He had begun to struggle with drug use and was devastated by the 1981 leukemia death of his sister, Barbara, who until then had been a guiding force in his career. For much of the 1980s he made no films, telling people he preferred to coach his son Scott’s Little League games.
Short on cash, Caan was hired by Coppola for the leading role in the 1987 film Gardens of Stone. The movie, about life at Arlington National Cemetery, proved too grim for most audiences, but it renewed Caan’s acting career.
He returned to full-fledged stardom opposite Kathy Bates in Misery in 1990. In the film, based on Stephen King’s novel, Caan is an author taken captive by an obsessed fan who breaks his ankles to keep him from leaving. Bates won an Oscar for the role.
Once again in demand, Caan starred in For the Boys with Bette Midler in 1991 as part of a song-and-dance team entertaining U.S. soldiers during World War II and the Korean and Vietnam wars.
The following year he played a tongue-in-cheek version of Sonny Corleone in the comedy Honeymoon in Vegas, tricking Nicolas Cage into betting his girlfriend, Sarah Jessica Parker, in a high-stakes poker game so he can spirit her away and try to persuade her to marry him.
Other later films included Flesh and Bone, Bottle Rocket and Mickey Blue Eyes.
He introduced himself to a new generation playing Walter, the workaholic, stone-faced father of Buddy’s Will Ferrell in Elf.
The famed actor was grateful for his career and the lasting impact his hits, such as Misery and The Godfather, had on fans.
‘Look, you only pray when you start in this business that you get to the point where people recognize you,’ he once told Cigar Aficionado magazine. ‘I’ve got a lot of people who are, like, “Hey, your ankle OK?” from Misery. Or they’ll say: “Hey, don’t go through that toll booth again” or “Have the right change?”‘
‘It means that they remember the picture. There’s nothing not to like about it. The only thing that I get a little upset about is when I’m in a restaurant and people… beckon me with their finger. I get a little sideways. I go: “No, you come here! What, am I a taxi or something?”‘
He added: ‘I hope they never stop.’
Caan is pictured with his fourth wife Linda Stokes, who in 2016 was said to be estranged and ‘blowing through savings and ruining his reputation by forcing the legendary actor to take roles instead of retire’
Caan and his ex-wife Ingrid Hajek are pictured attending the screening of ‘So I Married An Axe Murderer’ at the Galaxy Theater in Hollywood in 1993. They stayed together from 1990 until 1995
Caan is pictured with his second wife Sheila during an outing in New York City in 1970
Caan is photographed with his first wife Dee Jay Mathis at the Golden Globes in Los Angeles, California, having stayed together from 1961 to 1966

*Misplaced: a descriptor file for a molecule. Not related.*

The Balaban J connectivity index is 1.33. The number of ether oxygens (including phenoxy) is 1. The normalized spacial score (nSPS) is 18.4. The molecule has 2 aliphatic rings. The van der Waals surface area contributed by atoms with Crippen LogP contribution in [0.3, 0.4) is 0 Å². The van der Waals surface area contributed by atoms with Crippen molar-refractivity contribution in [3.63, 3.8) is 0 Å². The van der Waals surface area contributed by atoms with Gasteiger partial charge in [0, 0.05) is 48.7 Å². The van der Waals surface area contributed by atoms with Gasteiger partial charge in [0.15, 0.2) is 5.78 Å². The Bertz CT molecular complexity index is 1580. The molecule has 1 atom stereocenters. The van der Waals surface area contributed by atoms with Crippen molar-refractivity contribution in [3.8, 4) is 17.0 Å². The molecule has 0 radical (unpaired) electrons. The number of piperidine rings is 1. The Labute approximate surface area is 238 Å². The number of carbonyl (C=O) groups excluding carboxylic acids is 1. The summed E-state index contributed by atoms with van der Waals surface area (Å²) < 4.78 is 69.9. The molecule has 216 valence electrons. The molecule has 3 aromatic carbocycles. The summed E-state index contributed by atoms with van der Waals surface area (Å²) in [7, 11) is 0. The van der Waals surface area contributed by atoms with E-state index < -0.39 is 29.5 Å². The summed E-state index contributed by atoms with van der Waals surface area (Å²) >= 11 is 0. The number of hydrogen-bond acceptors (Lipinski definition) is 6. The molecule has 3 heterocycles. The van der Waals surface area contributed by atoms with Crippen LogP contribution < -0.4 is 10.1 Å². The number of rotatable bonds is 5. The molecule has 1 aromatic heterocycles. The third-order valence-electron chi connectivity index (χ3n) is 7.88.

Born March 26, 1939, in New York City, Caan was the son of a kosher meat wholesaler. He was born in the Bronx but raised in a part of Queen he once referred to as ‘a neighborhood not conducive to the arts.’
He was a star athlete and class president at Rhodes High School, where he graduated at age 16 after having been kicked out by several public schools for ‘disruptive behavior.’ According to The Washington Post, Caan would joke that his teachers accelerated him ‘just to be done with him.’
He later attended Michigan State – intending to play on its praised football team – but instead wound up being a ‘tackling dummy.’
He transferred to Hofstra University but dropped out after getting kicked out of the ROTC program following a fistfight with a superior.
Caan couldn’t afford college on his own so he served in many odd jobs including as a bouncer and lifeguard. He also worked for godfather unpacking meat along the docks of the Hudson River.
Shortly thereafter, he enrolled at New York City’s Neighborhood Playhouse School of the Theatre, where he studied for five years.
Following a brief stage career that saw him appear in several off-Broadway plays and included a Broadway debut in the play Blood, Sweat and Stanley Poole, Caan moved to Hollywood.
He made his movie debut in a brief uncredited role in 1963 in Billy Wilder’s Irma La Douche, then landed a role as young thug who terrorizes Olivia de Havilland in Lady in a Cage.
He also appeared opposite John Wayne and Robert Mitchum in the 1966 Western El Dorado and Harrison Ford in the 1968 Western Journey to Shiloh.
Off-screen Caan and Wayne had a ‘contentious and playful relationship.’ Wayne played pranks of Caan, including once filling his dressing room with trash,
Wayne allegedly cheated during games of chess the pair would play in between takes, with Caan once telling The Guardian: ‘He was so lame. He’d say, “Hey, Jimmy, what’s that over there,” and shove the rook around while I gazed yonder like a schmuck.’